Nothing encourages repeat purchases and loyal customers like a personal touch. A named email there, a regular order remembered there – it helps the customer feel valued and seen, so let’s look at some ways you can bring that to all facets of your business:
- How to create a logo that’s versatile
- Handmade business touches they’ll love
- Personalisation for the win
- Fun little extras
With these ideas, you’ll be well-placed to welcome back your best customers and keep them happy for longer…
Number 1: How to create a logo that’s versatile
Your business isn’t complete without a logo in place to help your customers recognise you. It’s a way to present your brand, to indicate your identity and can be used across your marketing to reinforce your business. There’s a design thinking approach you can take which focuses on solutions and action – not the problem:
- Creating a brand logo starts with your brand identity and what makes you special. Think about things that are important to you and what you want your customers to think of you.
- Next comes the inspiration. Start by brainstorming things and ideas that you like and list words and images that you think your demographic will identify with. Then get everyone involved to refine the idea and pick out the more appropriate ones. Mood boards are also good for visual inspiration to help you define the aesthetic you’re looking for.
- Market research is important too. Look at what your competitors and other similar businesses are using as their logo – these can help influence your choice and allow you to make sure you’re differentiating enough.
- Choosing a logo type is next. There are a few different styles to choose from including letter marks, wordmarks, pictorials, abstracts, mascots and a mix of these. Generally, letter marks are the most versatile. These are excellent for shortening your brand name and when combined with a small pictorial, they can simply and clearly express your brand identity. What’s more, you can evolve and just use the pictorial section of your logo when you’re short on space.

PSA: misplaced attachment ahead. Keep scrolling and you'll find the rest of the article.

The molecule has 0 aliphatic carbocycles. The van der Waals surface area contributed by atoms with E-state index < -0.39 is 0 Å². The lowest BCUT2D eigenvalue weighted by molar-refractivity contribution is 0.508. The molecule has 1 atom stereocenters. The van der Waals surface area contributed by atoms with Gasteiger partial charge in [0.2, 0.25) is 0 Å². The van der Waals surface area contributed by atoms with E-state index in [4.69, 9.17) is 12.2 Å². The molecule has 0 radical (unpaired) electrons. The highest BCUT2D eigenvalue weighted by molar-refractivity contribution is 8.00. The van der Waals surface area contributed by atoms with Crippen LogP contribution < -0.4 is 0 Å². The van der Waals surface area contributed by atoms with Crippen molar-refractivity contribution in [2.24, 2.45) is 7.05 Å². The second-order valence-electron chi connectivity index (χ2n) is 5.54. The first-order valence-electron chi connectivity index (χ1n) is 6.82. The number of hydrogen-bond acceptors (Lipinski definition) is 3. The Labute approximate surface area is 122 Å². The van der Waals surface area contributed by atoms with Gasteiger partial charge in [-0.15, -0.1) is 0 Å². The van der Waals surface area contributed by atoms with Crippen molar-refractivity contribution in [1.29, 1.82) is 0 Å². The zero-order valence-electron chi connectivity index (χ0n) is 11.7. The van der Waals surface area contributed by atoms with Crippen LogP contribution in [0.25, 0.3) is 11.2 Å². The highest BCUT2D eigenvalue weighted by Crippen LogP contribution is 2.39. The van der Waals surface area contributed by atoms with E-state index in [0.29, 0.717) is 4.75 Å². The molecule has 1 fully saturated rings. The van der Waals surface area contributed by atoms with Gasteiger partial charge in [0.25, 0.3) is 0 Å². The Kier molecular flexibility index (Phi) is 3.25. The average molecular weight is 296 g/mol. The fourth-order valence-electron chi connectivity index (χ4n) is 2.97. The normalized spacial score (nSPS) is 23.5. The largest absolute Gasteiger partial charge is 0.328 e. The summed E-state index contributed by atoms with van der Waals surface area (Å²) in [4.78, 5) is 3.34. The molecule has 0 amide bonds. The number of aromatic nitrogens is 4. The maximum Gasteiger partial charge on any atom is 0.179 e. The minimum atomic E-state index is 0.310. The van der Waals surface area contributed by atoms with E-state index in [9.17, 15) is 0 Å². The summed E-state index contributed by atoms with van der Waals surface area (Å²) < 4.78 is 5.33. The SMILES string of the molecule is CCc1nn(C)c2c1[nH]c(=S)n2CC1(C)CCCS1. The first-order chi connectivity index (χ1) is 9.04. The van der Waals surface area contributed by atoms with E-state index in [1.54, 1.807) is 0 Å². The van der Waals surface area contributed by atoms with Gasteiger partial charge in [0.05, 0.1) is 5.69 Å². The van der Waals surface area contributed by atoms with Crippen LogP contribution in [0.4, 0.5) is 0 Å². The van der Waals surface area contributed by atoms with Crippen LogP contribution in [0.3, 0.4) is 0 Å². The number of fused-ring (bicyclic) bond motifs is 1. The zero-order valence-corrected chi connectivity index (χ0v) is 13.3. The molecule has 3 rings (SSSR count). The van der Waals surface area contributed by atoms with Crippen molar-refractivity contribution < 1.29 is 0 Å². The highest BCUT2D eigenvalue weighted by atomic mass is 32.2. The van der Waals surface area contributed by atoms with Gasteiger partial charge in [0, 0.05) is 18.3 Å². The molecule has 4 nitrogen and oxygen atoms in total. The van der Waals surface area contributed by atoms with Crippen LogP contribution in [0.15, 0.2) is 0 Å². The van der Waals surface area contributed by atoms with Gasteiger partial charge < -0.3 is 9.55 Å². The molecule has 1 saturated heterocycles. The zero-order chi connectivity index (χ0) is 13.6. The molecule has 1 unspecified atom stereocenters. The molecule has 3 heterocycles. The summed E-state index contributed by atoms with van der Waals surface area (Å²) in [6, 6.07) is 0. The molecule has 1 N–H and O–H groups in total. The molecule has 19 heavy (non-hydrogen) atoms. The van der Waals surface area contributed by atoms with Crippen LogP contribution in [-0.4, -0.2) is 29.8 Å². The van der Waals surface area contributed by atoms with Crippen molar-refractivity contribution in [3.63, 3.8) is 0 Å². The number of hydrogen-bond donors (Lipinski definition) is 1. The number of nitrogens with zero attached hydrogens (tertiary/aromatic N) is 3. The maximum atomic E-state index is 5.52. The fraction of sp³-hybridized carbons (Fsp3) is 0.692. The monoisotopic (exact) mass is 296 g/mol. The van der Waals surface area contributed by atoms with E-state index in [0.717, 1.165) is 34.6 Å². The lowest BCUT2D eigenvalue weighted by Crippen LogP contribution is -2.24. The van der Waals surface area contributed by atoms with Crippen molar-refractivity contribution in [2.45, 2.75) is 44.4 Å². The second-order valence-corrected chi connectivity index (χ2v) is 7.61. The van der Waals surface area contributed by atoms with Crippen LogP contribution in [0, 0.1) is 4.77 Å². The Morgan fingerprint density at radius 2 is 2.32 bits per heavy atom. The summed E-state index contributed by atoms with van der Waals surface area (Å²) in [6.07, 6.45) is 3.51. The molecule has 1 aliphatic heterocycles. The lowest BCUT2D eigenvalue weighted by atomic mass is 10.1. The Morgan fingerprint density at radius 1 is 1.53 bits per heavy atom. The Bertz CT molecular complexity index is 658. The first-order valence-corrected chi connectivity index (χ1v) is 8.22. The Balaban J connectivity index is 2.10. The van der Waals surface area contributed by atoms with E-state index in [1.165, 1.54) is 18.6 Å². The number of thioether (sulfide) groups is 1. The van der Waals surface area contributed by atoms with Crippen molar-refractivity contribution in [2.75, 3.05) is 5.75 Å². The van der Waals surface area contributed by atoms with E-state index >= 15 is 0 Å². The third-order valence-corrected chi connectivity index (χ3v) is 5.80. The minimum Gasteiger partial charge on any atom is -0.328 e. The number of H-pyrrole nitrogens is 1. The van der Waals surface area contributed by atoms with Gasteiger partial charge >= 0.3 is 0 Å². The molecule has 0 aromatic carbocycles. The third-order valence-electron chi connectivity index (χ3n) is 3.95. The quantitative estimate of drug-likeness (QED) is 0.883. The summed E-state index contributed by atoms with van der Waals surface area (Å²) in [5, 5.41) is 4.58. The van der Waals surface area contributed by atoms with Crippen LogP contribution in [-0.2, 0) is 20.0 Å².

- Don’t forget to carefully choose your colours and typefaces – they say a lot about your business.
If you’re feeling confident enough, and you’re somewhat experienced, then you could try creating your logo yourself. Whatever you do, it’s best to have a designer by your side so they’re fully understanding of your wants and needs.
Number 2: Handmade business touches they’ll love
Once your logo is all sorted, you’ll be starting to think about how you can use it in your marketing and communications.
For starters, you should share it all over your online persona, from your website to any emails you send out, to your social media sites (which you should really have). They should feature it in a prominent position to help build up that recognition with your customers and make them familiar with the logo.
If you have a storefront or sell your products online, you can amp up the brand identity on the packaging for an out-of-home boost:
- Use branded boxes or bags to send out your items.
- Source some branded packaging tape.
- Include a freebie such as a small packet of sweets or a money-off voucher.
- Give your tags, leaflets and vouchers a personal touch with a custom stamp.
You’ve got to share and show your business logo wherever you can to get the maximum impact and build up that recognition.
Number 3: Personalisation for the win
Being known by name has always been a big plus for customers. It often means they’re in for a friendly chat as they purchase and sometimes that their regular order is all ready for them. It’s a much richer and rewarding experience for the customer, which is what you want for your brand perception.
Now that digital marketing tools and the internet are readily available to all, there’s automation in place which makes personalisation easy, so why not take advantage of it?
You can find loads of ways to personalise your communication with your customers online but the key is to make it relevant. Just because they’ve signed up or given you their email address doesn’t mean you can send them anything and everything. Do your customer research then send out valuable information and offers, or use ads to target your demographic.
Number 4: Fun little extras
As well as all the traditional brand marketing and building activities such as social media accounts, leaflets and ads, there are a few other activities that can really give you an audience boost.
- Create new content
Google’s algorithms look at your content and whether it’s up to date for search rankings, so try to create a schedule of when and what content you’re pushing out. Make it SEO optimised and get your staff involved as well – they know the company and demographic better than anyone.
- Run a competition
If done right, this can be super-effective. Social media competitions are popular, but try to make the effort-to-prize ratio relevant.
- Start a newsletter
With GDPR coming into play, everyone’s mailboxes are a bit lighter, but that doesn’t mean you can’t send out a newsletter to people who want it. Ask for sign up and share relevant content you’ve created, new products and a bit about you too.
Learning how to create a logo and adding in some handmade business personalisation are great tools for your brand and your customers. They boost recognition, loyalty and ultimately sales, so go forth and be familiar and friendly – it’ll do you good in the long run.